Following the raising of an additional US$33 million in funding, Boom CEO, Blake Scholl has stated that the company now has US$41 million in capital resources – sufficient to finish building the XB-1 Supersonic Demonstrator, execute a flight test program, and “set a new speed record for civil aircraft”.
So why is Scholl pursuing such a technologically challenging, heavily regulated and capitally intensive project? Money? Vanity? “What really drives us is the enormous human benefit of faster travel,” according to Scholl, and the XB-1 will be fast, if developed: Mach 2.2 fast.
So what are these human benefits that Scholl envisions for those who can afford to fly in a 45-seat all-premium class XB-1? “Imagine traveling across the Atlantic, getting business done and being home to tuck your children into bed. Or saving two whole days of a typical round-trip itinerary to Asia. When time is no longer a limit, where will you vacation? Where will you do business? Will you fall in love with someone from another continent? And how much more time will you have at home with the people who matter?,” he stated.
Boom believes that people will pay for this time and convenience, especially since today’s business class passengers pay four- or five-times as much as economy ticket holders to fly, yet arrive at the same time. With premiums also paid for non-stop flights, Boom executives believe it is reasonable to expect higher fares for still faster service.
The passenger experience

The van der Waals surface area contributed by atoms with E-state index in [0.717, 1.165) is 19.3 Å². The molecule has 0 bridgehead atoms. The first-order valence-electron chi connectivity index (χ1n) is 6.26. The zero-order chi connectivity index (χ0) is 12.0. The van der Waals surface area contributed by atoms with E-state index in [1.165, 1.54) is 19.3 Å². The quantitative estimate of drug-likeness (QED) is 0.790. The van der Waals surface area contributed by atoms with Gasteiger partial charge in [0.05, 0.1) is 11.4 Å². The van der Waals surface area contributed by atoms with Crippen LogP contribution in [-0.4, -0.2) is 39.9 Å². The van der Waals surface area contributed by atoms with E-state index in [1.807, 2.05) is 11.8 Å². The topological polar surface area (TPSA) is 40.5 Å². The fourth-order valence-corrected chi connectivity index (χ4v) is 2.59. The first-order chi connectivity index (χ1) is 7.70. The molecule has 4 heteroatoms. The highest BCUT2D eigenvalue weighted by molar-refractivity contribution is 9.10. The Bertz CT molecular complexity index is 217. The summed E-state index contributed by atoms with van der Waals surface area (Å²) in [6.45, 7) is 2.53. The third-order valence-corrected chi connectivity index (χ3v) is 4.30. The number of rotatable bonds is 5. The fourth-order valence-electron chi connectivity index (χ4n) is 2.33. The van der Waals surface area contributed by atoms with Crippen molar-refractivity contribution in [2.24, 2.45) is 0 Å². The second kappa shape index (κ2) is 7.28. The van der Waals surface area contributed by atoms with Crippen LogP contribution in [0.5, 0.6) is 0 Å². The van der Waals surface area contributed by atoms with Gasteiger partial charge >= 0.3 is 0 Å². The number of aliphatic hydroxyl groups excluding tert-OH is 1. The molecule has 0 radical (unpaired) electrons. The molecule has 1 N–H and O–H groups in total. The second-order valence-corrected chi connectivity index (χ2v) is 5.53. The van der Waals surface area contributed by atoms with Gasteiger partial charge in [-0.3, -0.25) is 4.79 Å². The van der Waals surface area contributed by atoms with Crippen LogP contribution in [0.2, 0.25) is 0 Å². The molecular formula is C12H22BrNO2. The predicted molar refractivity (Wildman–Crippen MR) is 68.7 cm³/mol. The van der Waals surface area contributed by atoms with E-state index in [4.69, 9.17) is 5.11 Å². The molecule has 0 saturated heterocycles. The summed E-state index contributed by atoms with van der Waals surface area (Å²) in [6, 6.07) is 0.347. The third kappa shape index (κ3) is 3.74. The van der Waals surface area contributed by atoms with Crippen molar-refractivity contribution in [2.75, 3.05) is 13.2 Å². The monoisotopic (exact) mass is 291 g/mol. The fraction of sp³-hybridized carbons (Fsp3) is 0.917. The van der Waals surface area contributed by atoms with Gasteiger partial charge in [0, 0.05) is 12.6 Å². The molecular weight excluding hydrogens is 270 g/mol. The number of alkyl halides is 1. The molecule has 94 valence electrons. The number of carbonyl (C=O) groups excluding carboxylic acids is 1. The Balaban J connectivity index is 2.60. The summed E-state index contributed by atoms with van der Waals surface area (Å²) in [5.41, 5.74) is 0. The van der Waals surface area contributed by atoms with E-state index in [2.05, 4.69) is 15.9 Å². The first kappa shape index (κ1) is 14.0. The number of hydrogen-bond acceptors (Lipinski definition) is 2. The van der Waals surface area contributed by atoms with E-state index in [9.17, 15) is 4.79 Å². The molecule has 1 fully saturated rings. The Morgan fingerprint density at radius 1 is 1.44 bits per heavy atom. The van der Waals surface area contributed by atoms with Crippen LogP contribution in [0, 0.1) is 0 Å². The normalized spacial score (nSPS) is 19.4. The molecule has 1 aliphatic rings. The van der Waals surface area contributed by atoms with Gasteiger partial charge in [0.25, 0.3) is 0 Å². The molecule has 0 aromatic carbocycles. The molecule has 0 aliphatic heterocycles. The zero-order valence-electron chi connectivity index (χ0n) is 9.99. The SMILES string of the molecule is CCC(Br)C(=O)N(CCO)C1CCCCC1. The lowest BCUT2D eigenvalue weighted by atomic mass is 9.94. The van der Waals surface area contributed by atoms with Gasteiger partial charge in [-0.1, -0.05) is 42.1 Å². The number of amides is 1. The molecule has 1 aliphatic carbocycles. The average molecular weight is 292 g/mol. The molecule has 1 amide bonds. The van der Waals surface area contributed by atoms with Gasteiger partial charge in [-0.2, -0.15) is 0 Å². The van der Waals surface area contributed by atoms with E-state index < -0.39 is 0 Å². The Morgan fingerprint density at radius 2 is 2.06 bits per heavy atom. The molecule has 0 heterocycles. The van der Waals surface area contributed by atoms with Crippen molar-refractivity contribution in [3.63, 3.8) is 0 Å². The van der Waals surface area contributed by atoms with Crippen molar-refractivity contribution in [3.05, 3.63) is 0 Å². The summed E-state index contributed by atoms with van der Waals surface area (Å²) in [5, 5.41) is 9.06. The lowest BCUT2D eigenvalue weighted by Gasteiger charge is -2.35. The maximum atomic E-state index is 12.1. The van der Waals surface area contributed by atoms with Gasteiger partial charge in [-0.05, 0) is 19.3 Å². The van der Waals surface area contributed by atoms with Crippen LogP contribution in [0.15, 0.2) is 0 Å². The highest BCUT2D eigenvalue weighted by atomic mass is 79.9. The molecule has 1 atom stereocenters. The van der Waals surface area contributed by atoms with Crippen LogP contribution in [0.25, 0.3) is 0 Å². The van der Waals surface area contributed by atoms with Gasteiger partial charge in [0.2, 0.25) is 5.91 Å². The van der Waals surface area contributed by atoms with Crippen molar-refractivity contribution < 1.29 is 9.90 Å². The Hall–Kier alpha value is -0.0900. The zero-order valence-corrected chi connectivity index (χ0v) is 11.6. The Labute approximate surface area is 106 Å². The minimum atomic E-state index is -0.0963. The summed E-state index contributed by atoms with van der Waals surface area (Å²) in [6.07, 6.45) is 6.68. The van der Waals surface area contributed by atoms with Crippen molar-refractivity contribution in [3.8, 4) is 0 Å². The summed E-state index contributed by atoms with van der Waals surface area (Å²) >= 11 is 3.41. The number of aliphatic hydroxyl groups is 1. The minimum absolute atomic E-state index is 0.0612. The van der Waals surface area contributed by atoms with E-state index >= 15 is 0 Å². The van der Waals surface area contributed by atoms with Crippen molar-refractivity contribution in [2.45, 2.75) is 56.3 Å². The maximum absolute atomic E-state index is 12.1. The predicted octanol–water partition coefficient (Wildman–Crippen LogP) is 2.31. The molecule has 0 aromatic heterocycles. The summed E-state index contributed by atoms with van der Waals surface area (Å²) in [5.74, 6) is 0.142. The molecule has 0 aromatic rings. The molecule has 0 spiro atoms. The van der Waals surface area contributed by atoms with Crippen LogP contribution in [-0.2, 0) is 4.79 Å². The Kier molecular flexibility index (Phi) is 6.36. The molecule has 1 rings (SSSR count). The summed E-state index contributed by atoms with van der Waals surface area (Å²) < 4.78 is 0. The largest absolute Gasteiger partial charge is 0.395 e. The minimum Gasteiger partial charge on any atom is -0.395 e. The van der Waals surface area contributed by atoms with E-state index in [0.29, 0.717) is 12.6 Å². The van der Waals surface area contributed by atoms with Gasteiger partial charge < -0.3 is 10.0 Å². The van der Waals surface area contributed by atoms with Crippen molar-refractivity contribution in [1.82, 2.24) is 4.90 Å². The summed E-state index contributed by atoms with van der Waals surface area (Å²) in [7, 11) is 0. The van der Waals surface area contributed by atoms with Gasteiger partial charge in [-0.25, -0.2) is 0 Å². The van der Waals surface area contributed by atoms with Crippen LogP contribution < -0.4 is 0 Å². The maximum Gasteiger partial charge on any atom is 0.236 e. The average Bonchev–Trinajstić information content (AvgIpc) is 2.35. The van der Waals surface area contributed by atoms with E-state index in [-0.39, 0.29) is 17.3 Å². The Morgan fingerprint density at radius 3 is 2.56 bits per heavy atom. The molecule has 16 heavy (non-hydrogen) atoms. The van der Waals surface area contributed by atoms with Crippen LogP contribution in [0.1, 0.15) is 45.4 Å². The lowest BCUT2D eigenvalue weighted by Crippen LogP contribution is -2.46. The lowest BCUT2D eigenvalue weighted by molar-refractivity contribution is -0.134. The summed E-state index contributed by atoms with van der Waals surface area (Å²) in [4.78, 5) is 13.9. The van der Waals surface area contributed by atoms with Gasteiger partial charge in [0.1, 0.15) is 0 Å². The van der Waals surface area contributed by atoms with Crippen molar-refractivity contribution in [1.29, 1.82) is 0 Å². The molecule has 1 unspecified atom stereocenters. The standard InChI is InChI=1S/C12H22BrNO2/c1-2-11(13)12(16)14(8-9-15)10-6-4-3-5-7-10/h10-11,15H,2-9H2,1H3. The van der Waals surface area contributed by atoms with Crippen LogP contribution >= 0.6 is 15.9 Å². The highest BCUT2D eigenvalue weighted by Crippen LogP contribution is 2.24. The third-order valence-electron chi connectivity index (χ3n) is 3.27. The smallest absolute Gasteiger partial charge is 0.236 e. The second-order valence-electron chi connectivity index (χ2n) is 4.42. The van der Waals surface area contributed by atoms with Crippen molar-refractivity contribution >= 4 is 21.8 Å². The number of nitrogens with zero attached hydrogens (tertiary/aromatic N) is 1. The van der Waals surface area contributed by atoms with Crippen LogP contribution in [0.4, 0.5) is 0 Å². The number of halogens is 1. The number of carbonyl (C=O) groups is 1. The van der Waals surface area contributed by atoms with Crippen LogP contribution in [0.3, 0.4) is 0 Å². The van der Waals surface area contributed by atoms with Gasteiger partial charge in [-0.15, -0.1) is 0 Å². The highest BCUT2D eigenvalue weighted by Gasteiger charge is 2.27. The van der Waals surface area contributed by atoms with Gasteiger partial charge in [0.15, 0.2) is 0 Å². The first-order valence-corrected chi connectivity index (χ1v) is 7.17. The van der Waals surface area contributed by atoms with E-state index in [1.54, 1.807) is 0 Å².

So what will the Boom supersonic experience be like? According to the company, the design team is aiming for a tranquil and stress-free experience, with each passenger enjoying a large personal window, direct aisle access, and a dedicated overhead stowage bin. Seat dimensions are expected to be similar to short-haul first class, while for flights over six hours (flights which would take around 15 hours on today’s long-haul passenger aircraft), airlines may offer a first-class lay-flat suite experience.
The 45-seat capacity was chosen as this is a similar number to that found in the business class cabin of a typical wide-body aircraft. “If you can fly a wide-body aircraft with good load factors, you can also fly a Boom aircraft with the same schedule with good load factors,” according to the company. The Boom jet can also be configured as an ultra VIP personal or business aircraft.
We wish Scholl luck with his venture, and with realizing his dream for the US$200 million aircraft (plus options and interior). If you have an interest in what the supersonic passenger experience could look like, we have expert insight in this EXCLUSIVE FEATURE.